Silk - I rented this only because of Keira Knightley, who's become one of my favourite actresses in recent months, thanks to my growing appreciation for her spirited portrayal of Elizabeth Bennet in Pride & Prejudice.
This period piece boasts lush cinematography and the requisite epic tragic love story elements. Knightley and leading man Michael Pitt also do competent jobs emoting ( Pitt, by the way, looks surprisingly tasty in costume, as opposed to his juvenile aura in Murder By Numbers -- didn't help that he was completely overshadowed by the much more good-looking and cheeky Ryan Gosling ).
Everything starts to unravel in the last half hour, but on the whole, I found the experience rather enlightening.

Becoming Jane - I watched this twice in 2 days. Why? Because of James McAvoy, who's the latest addition to my list of Top 10 fave actors ( who include Kevin Spacey, John Cusack and Shia LaBeouf in the #1, #2 and #3 spots respectively, followed by - in no particular order - George Clooney, Keanu Reeves, Johnny Depp, Hugh Grant, Edward Norton and Viggo Mortensen ). Notice how none of them is blonde? :)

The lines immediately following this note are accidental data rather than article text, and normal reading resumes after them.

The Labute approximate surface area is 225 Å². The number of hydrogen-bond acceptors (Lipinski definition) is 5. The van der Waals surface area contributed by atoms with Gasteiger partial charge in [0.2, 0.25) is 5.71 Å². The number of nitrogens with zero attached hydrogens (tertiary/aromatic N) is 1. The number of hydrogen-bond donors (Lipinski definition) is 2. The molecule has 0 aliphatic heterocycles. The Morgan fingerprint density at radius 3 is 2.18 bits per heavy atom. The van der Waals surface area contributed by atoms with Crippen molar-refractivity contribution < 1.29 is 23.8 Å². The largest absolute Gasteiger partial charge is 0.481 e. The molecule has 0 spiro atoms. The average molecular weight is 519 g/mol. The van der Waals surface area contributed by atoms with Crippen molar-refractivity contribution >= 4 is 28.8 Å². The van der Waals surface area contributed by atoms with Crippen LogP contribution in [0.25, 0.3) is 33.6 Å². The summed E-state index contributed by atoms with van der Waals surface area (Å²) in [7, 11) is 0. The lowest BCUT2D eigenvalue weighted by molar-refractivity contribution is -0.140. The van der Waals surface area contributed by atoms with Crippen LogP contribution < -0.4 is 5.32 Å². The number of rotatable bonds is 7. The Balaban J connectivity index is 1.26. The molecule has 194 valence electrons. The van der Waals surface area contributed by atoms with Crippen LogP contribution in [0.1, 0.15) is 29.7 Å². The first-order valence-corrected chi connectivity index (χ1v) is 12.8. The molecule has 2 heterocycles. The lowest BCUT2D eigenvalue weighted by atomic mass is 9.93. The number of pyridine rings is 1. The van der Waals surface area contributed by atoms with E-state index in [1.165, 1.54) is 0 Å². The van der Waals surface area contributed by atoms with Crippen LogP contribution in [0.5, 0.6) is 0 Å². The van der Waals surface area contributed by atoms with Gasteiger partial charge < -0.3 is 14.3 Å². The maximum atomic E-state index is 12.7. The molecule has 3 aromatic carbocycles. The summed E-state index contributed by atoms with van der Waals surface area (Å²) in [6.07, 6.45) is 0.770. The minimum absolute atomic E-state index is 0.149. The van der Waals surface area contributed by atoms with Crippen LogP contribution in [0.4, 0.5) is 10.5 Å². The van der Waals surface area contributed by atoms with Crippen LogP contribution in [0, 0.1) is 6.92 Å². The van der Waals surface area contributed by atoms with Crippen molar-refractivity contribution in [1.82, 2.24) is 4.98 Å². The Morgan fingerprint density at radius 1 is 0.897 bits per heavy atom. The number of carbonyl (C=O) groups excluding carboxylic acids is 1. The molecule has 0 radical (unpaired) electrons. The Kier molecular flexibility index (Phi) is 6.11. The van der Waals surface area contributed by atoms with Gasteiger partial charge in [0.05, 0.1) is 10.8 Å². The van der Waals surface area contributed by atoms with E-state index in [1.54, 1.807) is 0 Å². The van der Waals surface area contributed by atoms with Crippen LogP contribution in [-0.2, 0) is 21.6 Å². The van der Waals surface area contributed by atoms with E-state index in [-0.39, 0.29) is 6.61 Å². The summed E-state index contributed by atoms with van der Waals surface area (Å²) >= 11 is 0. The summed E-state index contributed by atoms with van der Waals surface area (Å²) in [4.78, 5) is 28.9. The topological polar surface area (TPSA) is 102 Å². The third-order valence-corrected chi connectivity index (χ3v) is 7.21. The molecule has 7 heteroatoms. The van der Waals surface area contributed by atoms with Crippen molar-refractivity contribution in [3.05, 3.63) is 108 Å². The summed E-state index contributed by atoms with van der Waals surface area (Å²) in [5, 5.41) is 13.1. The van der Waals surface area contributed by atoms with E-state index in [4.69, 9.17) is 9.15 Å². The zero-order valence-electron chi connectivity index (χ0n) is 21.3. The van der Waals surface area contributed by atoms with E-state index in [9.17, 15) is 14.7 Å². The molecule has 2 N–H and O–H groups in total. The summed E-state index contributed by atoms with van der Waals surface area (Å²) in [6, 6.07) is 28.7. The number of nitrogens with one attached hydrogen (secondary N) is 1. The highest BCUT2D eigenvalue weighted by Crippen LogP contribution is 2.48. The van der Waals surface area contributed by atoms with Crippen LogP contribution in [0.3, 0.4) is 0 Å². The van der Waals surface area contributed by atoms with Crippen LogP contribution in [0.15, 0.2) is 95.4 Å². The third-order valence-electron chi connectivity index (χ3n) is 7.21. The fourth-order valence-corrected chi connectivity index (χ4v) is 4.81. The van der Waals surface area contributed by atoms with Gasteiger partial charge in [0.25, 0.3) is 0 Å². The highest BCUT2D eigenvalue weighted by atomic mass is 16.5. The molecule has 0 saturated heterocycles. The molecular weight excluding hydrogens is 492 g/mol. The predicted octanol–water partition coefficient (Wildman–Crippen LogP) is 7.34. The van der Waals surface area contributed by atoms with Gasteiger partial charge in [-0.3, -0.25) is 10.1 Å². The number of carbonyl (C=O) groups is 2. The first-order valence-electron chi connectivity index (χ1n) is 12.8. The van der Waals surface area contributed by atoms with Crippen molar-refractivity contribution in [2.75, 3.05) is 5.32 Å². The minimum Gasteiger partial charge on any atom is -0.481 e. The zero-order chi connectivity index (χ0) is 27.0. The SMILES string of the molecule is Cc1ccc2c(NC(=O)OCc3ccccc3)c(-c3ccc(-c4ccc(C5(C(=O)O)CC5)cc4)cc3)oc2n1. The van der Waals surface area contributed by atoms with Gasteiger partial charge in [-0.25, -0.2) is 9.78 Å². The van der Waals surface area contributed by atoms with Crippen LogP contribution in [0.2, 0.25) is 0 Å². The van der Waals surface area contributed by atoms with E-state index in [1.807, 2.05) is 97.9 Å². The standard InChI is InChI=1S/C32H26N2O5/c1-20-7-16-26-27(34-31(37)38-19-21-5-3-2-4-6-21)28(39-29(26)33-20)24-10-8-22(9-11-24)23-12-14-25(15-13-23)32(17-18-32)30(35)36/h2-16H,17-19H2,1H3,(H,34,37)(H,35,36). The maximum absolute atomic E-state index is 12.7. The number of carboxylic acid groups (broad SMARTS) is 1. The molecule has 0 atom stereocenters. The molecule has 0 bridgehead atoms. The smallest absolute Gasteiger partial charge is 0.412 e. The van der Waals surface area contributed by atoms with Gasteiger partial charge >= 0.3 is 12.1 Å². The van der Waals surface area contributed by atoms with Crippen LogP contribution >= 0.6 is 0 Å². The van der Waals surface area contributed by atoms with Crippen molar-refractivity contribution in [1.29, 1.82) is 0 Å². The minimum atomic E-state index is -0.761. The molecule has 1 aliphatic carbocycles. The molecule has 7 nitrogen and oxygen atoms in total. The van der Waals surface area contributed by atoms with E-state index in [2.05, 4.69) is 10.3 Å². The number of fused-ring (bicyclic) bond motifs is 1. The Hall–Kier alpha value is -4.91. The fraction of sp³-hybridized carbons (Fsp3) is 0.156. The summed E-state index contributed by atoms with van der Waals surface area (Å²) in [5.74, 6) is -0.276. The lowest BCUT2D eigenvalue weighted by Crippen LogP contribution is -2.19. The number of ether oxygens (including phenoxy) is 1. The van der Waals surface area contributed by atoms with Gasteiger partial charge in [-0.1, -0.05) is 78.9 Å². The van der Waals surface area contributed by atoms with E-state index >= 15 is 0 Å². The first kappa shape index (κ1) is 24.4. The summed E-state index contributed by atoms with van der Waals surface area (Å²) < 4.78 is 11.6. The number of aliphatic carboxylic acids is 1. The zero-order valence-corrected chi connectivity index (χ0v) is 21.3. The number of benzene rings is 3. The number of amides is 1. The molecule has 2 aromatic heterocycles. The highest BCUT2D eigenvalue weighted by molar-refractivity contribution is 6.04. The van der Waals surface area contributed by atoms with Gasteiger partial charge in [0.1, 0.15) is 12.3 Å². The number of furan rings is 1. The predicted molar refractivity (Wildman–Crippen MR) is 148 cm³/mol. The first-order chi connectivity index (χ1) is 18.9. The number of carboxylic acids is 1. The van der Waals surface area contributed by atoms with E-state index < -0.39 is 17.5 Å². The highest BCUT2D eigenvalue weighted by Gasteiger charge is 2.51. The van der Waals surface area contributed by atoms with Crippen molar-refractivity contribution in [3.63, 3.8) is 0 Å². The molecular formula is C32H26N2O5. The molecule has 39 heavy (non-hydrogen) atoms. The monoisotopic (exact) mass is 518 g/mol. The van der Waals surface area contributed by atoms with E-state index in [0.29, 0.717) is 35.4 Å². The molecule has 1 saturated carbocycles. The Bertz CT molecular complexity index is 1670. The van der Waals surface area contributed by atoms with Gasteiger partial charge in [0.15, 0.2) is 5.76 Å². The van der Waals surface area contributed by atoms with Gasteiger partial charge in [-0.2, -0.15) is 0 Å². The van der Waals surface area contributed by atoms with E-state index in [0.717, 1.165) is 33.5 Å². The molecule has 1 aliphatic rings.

Recounting a true romance between Jane Austen and Irish hothead Tom LeFroy, it is a more subdued version of Pride & Prejudice ( nothing can beat that! ), but is just as affecting, thanks in large part to a nuanced performance from female lead Anne Hathaway ( though a bit too pretty for the role ) and a heartbreaking delivery from McAvoy.

While Matthew MacFadyen as Mr. Darcy in P&P was tall and intimidating, McAvoy's LeFroy is much more tortured, which more than makes up for his short stature. I first spotted him in The Last King Of Scotland ( which I feel remains his best work to date ), and have also caught him in The Chronicles Of Narnia ( he's the faun ) and Atonement ( forgot to review that months ago, sorry ). His star is definitely rising rapidly, and for good reason.

His performance as LeFroy surpasses everything else I've seen thus far, except for King Of Scotland ( he's really excellent in that one - catch it on cable June 22nd ). Here, he manages to switch effortlessly between callous scoundrel, arrogant snob, lovestruck suitor and tormented lover. An astounding feat for one so young ( he's 28 ).